My prediction is- Romney will be the nominee and will do quite well against Obama because so much of Romney’s ‘dirt’ has already been spit out.  Bain will be old news by the time they get to the general election.  Romney could fall apart but if he doesn’t I think a very strong race could be had between Romney and Obama.

Good luck Brother Romney!

Not Ready for Female President

I haven’t done a political post in some time but my thoughts have been on the upcoming Iowa caucus.  I am very curious to see who will emerge as the Republican frontrunner (combined with New Hampshire, South Carolina and Florida).  There are things I like and don’t like about all of the candidates and I honestly have not decided who I like the most.

I relate to Mitt Romney and feel he has the business sense to help get this economy running- like America’s CEO. I also like his dedication to family and traditional values. I am not a fan based solely on his Mormonism, but I must admit I do feel a certain underlying connection when he speaks. I felt the same thing when Harry Reid spoke at BYU and I would never vote for him, so clearly it is not a deciding factor.  I do think that he is good in debates and will present a formidable candidate to Pres.  Obama.  I also think he is a smart choice for Republicans because he has experience working with democrats to get results.  He is a compromisor (sometimes too much so) but after 4 years of uncompromising liberalism I can live with a moderate Republican.

That said, closest to me in positions is Michele Bachmann who as a fellow tea partier believes in a small federal government with greater rights going to the states.  For example, programs like education should be handled at the local, state level.   Bachmann has also been consistent in her support for marriage, minimal spending, against raising the debt ceiling and supporting pro-life legislation.  The interesting thing is whenever I talk to my Republican friends who mirror my political opinions they all say that Bachmann is ‘unelectable’.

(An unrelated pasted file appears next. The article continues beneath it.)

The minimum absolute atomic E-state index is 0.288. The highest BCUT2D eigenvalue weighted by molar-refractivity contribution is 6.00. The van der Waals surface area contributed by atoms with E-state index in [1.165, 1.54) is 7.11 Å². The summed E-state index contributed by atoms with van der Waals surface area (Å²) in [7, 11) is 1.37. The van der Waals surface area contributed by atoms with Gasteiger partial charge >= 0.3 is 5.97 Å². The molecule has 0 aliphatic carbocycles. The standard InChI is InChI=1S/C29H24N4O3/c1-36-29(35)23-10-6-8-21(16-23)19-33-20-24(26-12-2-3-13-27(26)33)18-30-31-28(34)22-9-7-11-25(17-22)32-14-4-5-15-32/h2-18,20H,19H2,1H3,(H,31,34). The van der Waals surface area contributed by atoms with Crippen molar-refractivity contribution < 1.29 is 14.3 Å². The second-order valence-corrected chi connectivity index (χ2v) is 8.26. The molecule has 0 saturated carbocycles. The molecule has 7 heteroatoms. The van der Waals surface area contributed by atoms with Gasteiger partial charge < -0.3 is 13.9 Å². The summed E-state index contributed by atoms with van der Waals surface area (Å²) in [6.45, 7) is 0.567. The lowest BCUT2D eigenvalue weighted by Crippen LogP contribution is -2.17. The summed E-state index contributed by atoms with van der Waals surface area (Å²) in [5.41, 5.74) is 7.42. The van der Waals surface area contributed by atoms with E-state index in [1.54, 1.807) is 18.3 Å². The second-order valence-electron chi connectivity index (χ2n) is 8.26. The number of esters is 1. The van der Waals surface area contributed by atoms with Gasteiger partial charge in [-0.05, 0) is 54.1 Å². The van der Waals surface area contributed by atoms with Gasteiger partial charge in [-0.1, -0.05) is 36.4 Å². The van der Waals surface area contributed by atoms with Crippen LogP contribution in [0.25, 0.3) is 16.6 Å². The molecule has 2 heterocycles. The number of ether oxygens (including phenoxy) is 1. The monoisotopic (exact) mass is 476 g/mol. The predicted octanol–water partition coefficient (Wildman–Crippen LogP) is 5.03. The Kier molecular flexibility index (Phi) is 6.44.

Why is that? Part of the reason is she has some polarizing positions that won’t attract moderates, but I also think that America is not ready for a female president. 92% of American’s say they would elect a female president, but I don’t know if that statistic pans out to actual candidates.  A 2007 study found  “that a significant percentage of people are hiding their true feelings on questions related to female candidates for the presidency….While women candidates seem to be making some strides in races for many offices…the office of the presidency may be difficult to reach.”

Why would people be resistant to a female president?  Well, I think the problem lies that a female candidate has to have everything that a male candidate needs plus they need to prove their leadership abilities (something that is a given in most men).  A woman must also prove that their family is not a barrier to their work (something that has been thwarting women in many careers for years).

Also, all of the female candidates so far have been criticized for their styles in ways men are not. Someone like a Hilary Clinton is too much of a pantsuit wearing unfeminine witch (I would use another word but I have a family friendly site!) or in the case of Sarah Palin you are too much of a prom queen, too fluffy.  Men are not judged by such a shallow filter.  For example, John Edwards was criticized for his $400 haircut and his fluffy internet video getting ready for a photo shoot; however, it was only a momentary laugh and it did not seriously hurt his candidacy.  If it had been a woman with the video getting primped and spending $400 on a haircut she would be immediately dismissed as a joke.

Anne Kornblut author of ‘Cracked Ceiling: Hillary Clinton, Sarah Palin and What It Will Take for a Woman to Win describes what is an ‘electable’ female candidate: